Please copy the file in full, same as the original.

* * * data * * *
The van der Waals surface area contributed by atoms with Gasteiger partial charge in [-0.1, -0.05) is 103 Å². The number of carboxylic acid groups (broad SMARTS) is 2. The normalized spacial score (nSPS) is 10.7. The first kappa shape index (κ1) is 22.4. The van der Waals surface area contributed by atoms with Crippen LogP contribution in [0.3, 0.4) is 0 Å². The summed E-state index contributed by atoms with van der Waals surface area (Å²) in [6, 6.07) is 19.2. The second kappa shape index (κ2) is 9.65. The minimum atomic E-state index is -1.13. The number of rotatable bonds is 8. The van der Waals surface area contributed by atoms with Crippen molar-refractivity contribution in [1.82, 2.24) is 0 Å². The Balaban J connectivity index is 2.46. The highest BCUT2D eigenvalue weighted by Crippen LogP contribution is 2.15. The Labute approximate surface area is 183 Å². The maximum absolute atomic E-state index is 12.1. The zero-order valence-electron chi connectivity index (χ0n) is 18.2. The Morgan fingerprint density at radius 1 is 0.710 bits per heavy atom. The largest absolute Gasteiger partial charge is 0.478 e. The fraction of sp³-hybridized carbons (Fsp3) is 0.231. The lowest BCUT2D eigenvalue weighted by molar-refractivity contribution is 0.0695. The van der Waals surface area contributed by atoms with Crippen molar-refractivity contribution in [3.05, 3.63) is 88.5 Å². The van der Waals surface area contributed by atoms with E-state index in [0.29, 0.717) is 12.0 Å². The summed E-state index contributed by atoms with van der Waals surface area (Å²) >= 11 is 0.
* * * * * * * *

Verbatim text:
The van der Waals surface area contributed by atoms with Gasteiger partial charge in [-0.1, -0.05) is 103 Å². The number of carboxylic acid groups (broad SMARTS) is 2. The normalized spacial score (nSPS) is 10.7. The first kappa shape index (κ1) is 22.4. The van der Waals surface area contributed by atoms with Crippen LogP contribution in [0.3, 0.4) is 0 Å². The summed E-state index contributed by atoms with van der Waals surface area (Å²) in [6, 6.07) is 19.2. The second kappa shape index (κ2) is 9.65. The minimum atomic E-state index is -1.13. The number of rotatable bonds is 8. The van der Waals surface area contributed by atoms with Crippen molar-refractivity contribution in [1.82, 2.24) is 0 Å². The Balaban J connectivity index is 2.46. The highest BCUT2D eigenvalue weighted by Crippen LogP contribution is 2.15. The Labute approximate surface area is 183 Å². The maximum absolute atomic E-state index is 12.1. The zero-order valence-electron chi connectivity index (χ0n) is 18.2. The Morgan fingerprint density at radius 1 is 0.710 bits per heavy atom. The largest absolute Gasteiger partial charge is 0.478 e. The fraction of sp³-hybridized carbons (Fsp3) is 0.231. The lowest BCUT2D eigenvalue weighted by molar-refractivity contribution is 0.0695. The van der Waals surface area contributed by atoms with Crippen molar-refractivity contribution in [3.05, 3.63) is 88.5 Å². The van der Waals surface area contributed by atoms with E-state index in [0.29, 0.717) is 12.0 Å². The summed E-state index contributed by atoms with van der Waals surface area (Å²) >= 11 is 0.